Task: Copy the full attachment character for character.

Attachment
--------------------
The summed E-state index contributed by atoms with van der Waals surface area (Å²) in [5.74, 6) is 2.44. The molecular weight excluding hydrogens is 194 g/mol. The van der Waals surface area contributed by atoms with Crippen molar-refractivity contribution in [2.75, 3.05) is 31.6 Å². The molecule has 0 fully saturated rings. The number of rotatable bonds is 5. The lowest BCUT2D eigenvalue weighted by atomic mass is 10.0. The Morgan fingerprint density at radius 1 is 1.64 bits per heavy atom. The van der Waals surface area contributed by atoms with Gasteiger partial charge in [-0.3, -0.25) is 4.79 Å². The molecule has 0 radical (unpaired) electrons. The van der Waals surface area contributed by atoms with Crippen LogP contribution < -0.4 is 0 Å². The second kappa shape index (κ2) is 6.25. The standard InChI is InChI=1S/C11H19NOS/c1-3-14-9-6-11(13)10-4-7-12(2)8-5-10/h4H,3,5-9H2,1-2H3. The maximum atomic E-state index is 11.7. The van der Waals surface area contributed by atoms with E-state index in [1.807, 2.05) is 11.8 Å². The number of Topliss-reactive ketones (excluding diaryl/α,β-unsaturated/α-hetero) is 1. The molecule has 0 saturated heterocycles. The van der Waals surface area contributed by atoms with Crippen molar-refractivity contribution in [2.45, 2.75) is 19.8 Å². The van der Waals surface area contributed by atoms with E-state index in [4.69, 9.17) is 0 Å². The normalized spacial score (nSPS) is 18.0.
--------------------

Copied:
The summed E-state index contributed by atoms with van der Waals surface area (Å²) in [5.74, 6) is 2.44. The molecular weight excluding hydrogens is 194 g/mol. The van der Waals surface area contributed by atoms with Crippen molar-refractivity contribution in [2.75, 3.05) is 31.6 Å². The molecule has 0 fully saturated rings. The number of rotatable bonds is 5. The lowest BCUT2D eigenvalue weighted by atomic mass is 10.0. The Morgan fingerprint density at radius 1 is 1.64 bits per heavy atom. The van der Waals surface area contributed by atoms with Gasteiger partial charge in [-0.3, -0.25) is 4.79 Å². The molecule has 0 radical (unpaired) electrons. The van der Waals surface area contributed by atoms with Crippen LogP contribution < -0.4 is 0 Å². The second kappa shape index (κ2) is 6.25. The standard InChI is InChI=1S/C11H19NOS/c1-3-14-9-6-11(13)10-4-7-12(2)8-5-10/h4H,3,5-9H2,1-2H3. The maximum atomic E-state index is 11.7. The van der Waals surface area contributed by atoms with E-state index in [1.807, 2.05) is 11.8 Å². The number of Topliss-reactive ketones (excluding diaryl/α,β-unsaturated/α-hetero) is 1. The molecule has 0 saturated heterocycles. The van der Waals surface area contributed by atoms with Crippen molar-refractivity contribution in [2.45, 2.75) is 19.8 Å². The van der Waals surface area contributed by atoms with E-state index in [4.69, 9.17) is 0 Å². The normalized spacial score (nSPS) is 18.0.